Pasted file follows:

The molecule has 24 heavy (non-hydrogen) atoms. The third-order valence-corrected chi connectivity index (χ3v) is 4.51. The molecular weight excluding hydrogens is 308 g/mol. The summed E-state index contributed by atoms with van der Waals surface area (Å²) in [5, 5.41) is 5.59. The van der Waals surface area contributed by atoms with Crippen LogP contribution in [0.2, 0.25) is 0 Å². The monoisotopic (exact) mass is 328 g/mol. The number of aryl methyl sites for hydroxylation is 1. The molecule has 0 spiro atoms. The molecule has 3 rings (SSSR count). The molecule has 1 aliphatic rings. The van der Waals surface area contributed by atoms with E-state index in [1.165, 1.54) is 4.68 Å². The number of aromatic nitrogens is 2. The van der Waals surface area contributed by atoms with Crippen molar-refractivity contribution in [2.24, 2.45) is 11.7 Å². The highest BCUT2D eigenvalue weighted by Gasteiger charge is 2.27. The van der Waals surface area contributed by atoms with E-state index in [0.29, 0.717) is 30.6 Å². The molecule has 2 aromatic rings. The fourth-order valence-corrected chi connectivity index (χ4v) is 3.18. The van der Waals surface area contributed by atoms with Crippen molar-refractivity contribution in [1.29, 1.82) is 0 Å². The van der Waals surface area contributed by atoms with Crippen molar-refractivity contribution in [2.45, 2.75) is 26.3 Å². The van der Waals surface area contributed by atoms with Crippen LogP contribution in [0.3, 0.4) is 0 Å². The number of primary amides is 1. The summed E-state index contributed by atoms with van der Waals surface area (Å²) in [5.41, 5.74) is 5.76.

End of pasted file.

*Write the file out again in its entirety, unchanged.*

The molecule has 24 heavy (non-hydrogen) atoms. The third-order valence-corrected chi connectivity index (χ3v) is 4.51. The molecular weight excluding hydrogens is 308 g/mol. The summed E-state index contributed by atoms with van der Waals surface area (Å²) in [5, 5.41) is 5.59. The van der Waals surface area contributed by atoms with Crippen LogP contribution in [0.2, 0.25) is 0 Å². The monoisotopic (exact) mass is 328 g/mol. The number of aryl methyl sites for hydroxylation is 1. The molecule has 0 spiro atoms. The molecule has 3 rings (SSSR count). The molecule has 1 aliphatic rings. The van der Waals surface area contributed by atoms with E-state index in [1.165, 1.54) is 4.68 Å². The number of aromatic nitrogens is 2. The van der Waals surface area contributed by atoms with Crippen molar-refractivity contribution in [2.24, 2.45) is 11.7 Å². The highest BCUT2D eigenvalue weighted by Gasteiger charge is 2.27. The van der Waals surface area contributed by atoms with E-state index in [0.29, 0.717) is 30.6 Å². The molecule has 2 aromatic rings. The fourth-order valence-corrected chi connectivity index (χ4v) is 3.18. The van der Waals surface area contributed by atoms with Crippen molar-refractivity contribution in [1.29, 1.82) is 0 Å². The van der Waals surface area contributed by atoms with Crippen molar-refractivity contribution in [2.45, 2.75) is 26.3 Å². The van der Waals surface area contributed by atoms with Crippen LogP contribution in [0.3, 0.4) is 0 Å². The number of primary amides is 1. The summed E-state index contributed by atoms with van der Waals surface area (Å²) in [5.41, 5.74) is 5.76.